I can’t remember the last time so much has been said so early in the offseason about so minor a free agent as Russell Martin, but I guess that’s what happens when Boston and New York get involved. The latest: Buster Olney says that he believes the Yankees will soon reach an agreement with Russell Martin.*
Martin retains some on-base skills, but his average and power have dissipated in recent years. Last year he hit .248/.347/.332 before going out with a hip injury.
In New York he’d be Jesus Montero insurance. At least that would be the hope, because it would mean that Montero won the starting job. If he’s starting it means that things haven’t gone according to plan. Or I guess it could mean that Montero has been traded for some pitching in the wake of Cliff Lee signing with the Mystery Mastodons of Midland, Michigan in the Midwestern League.
In other news: Francisco Cervelli: call your agent.
*Note: in an early version of this I said that Buster reported that the Yankees and Martin would “soon announce an agreement.” That was obviously me reading Buster’s tweet too quickly and sloppily. Apologies.
The Orioles have inked shortstop Alcides Escobar to a minor league contract, MLB.com’s Joe Trezza reported Saturday. The deal comes with an invitation to spring training and will allow Escobar to earn $700,000 in the majors if he breaks camp with the team (via Jon Heyman of MLB Network). The team has yet to formally announce the agreement.
Escobar, 32, completed an eight-year run with the Royals in 2018. No longer the .280-average, 3.0-fWAR player of seasons past, he hit several career lows after batting .231/.279/.313 with four home runs, eight stolen bases (in 10 chances), and a .593 OPS through 531 plate appearances last year. His defensive ratings also took a hit, and FanGraphs pegged him as the fourth-worst shortstop in the majors after he accumulated -12 DRS over the course of the season, only slightly higher than the Orioles/Dodgers’ Manny Machado, Mets’ Amed Rosario, and Red Sox’ Xander Bogaerts.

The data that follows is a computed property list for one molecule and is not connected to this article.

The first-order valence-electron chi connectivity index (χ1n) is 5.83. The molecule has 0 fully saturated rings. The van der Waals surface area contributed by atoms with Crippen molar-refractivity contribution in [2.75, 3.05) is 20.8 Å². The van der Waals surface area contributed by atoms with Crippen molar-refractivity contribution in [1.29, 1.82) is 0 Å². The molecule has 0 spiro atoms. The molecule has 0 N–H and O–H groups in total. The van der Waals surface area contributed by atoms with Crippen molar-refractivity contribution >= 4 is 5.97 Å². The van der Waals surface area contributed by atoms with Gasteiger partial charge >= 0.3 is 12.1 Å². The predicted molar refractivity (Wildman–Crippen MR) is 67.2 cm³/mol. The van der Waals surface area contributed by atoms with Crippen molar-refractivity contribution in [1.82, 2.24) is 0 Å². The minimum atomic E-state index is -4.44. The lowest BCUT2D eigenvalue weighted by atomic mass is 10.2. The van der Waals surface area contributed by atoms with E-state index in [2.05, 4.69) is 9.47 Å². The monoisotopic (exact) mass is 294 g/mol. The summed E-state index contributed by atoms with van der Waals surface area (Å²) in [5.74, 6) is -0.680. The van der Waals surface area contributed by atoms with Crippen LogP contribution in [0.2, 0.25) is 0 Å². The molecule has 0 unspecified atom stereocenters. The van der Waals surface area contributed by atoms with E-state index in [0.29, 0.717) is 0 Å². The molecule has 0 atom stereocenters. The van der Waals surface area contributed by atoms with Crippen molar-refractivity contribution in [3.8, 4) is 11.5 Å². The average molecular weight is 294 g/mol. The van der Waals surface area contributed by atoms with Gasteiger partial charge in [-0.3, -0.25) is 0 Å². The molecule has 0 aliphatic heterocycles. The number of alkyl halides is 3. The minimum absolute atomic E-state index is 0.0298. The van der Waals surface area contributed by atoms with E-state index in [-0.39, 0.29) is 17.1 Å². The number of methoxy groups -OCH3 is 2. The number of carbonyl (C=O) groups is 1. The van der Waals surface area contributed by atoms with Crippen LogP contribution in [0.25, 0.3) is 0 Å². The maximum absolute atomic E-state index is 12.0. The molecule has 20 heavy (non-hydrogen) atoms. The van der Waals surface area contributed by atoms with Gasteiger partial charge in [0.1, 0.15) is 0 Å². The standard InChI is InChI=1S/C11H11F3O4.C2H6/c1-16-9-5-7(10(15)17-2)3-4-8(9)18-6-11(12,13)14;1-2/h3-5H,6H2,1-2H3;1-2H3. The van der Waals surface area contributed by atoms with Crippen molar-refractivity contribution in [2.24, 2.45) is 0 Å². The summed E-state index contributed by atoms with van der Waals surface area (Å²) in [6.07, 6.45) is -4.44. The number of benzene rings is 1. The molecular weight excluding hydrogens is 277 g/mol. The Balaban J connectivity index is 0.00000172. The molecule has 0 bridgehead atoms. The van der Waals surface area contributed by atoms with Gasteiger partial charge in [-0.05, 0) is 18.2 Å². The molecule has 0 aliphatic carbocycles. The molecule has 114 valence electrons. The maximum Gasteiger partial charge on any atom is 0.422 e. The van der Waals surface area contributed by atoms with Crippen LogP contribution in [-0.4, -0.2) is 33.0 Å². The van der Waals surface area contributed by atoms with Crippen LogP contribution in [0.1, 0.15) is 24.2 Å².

Still, Heyman holds that Escobar is being considered for the starting gig this spring and could yet prove an upgrade over top prospects and infield candidates Richie Martin and Drew Jackson. At the very least, the veteran shortstop figures to stabilize the position given Martin and Jackson’s relative inexperience, as both infielders played to varying results in Double-A Tulsa last year and have yet to break into the majors. Should either player earn consideration for the position in camp, however, Escobar might still work his way onto the Opening Day roster in a utility role as he saw some time at third base, second base, and center field in 2018.